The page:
Okay, back into the comfort zone.
Crashbar is one of the fastest Junkions. He races across the planet at high speed, often crashing into obstacles and reassembling himself before speeding off again.
After Scraphook took the Junkions to new places - the magical and uncharted territory of "not being a motorcycle" - Crashbar brings us back. But hey, despite there being tons of different bike-based Junkions in the G1 cartoon, neither the name nor the design are references to any of them. This may not be as much of a departure as our last Junkion figure, but he's still a new creation, and that matters.
Considering that motorcycle Transformers so often become sleek, willowy robots, it's impressive how substantial Crashbar is.
His chest is a huge block with industrial detailing - flood lights, handles, etc. - sculpted all over. The arms are blocky, with a few forward-facing spikes by the shoulders. The ridges on the abdomen look like vents that would cool an engine. The sculpt makes that part of the body look huge, which means that the legs would then have to be gigantic.
Crashbar's head doesn't strive to look like the front cowling of a motorcycle, so it's free to have an interesting design instead. There's a distinct "helmet" part, with a ridge rising to a crest on the forehead and a pair of horns sticking out the sides. He's got a red visor covering his eyes, and his face seems to have a dirtbag mustache and a soul patch.
The figure is armed with dual Gravity Cannons,
which fire massive bursts of energy that hinder opponents' movement. There are also a pair of pipes that he can wield like clubs, or keep plugged into his back (the instructions would have them go straight up, but I like to switch their sides and angle them). You could also plug them into the back of his shoulders, or even wrap them around his ribs so they point forward. Honestly, there are so many ways to put them on the figure, you're sure to find at least one you like. Completely unmentioned in the instructions is the fact you can remove one of the bike's wheels and turn it into a typical Junkion buzzsaw/shield thing.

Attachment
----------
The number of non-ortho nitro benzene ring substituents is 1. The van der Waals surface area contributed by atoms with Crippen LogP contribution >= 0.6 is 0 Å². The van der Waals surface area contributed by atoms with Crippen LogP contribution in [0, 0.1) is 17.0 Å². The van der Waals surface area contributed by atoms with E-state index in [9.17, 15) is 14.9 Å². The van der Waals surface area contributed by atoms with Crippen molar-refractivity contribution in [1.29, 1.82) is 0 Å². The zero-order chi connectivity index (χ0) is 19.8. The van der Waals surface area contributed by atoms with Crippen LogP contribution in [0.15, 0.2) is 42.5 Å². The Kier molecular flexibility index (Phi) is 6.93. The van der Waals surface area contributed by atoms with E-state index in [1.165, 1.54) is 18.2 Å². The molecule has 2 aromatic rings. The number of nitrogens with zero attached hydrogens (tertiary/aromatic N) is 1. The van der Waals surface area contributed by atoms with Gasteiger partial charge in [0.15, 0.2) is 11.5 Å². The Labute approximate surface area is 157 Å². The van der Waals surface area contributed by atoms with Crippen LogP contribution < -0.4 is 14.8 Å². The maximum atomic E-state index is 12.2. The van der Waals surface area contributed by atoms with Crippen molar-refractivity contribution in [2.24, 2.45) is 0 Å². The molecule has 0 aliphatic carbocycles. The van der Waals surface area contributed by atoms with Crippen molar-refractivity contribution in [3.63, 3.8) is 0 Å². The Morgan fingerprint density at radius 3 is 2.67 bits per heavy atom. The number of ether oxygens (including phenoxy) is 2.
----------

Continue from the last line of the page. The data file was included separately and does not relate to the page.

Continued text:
To convert the robot, turn the hands around,
then bend the arms up so the shoulder-spikes go into the openings in the hands, tuck the head down into the chest, turn the torso to the right (his right, your left) turn the legs inward, fold them up, flip the entire thing over, and attach all the accessories to finish the look. The toughest part is getting the two tiny tabs under the gas tank into the slots on the arms: there are three, but you have to make sure you get the tabs into the center ones to get him changed properly.
Like Scraphook, Crashbar can be taken apart and recombined. The only style Hasbro shows involves putting the front and back
wheels of the bike onto the body of Scraphook's truck, but designer Mark Maher suggested things like making a sidecar or a three-wheeled trike. Obviously you can trade the bodyparts, but if you do, be aware that the crashbar legs are much longer than the Scraphook ones, so you'll need to switch both, not just one. The colors between the two toys match perfectly, but the shapes less so.
Scraphook was so good because he was unexpected: not just a new character, but a new play pattern and a new type of vehicle bent to fit the style. Crashbar doesn't quite get all that (a Junkion motorcycle is not a new thing) but he's still fun, and it's great to play with the two of them together.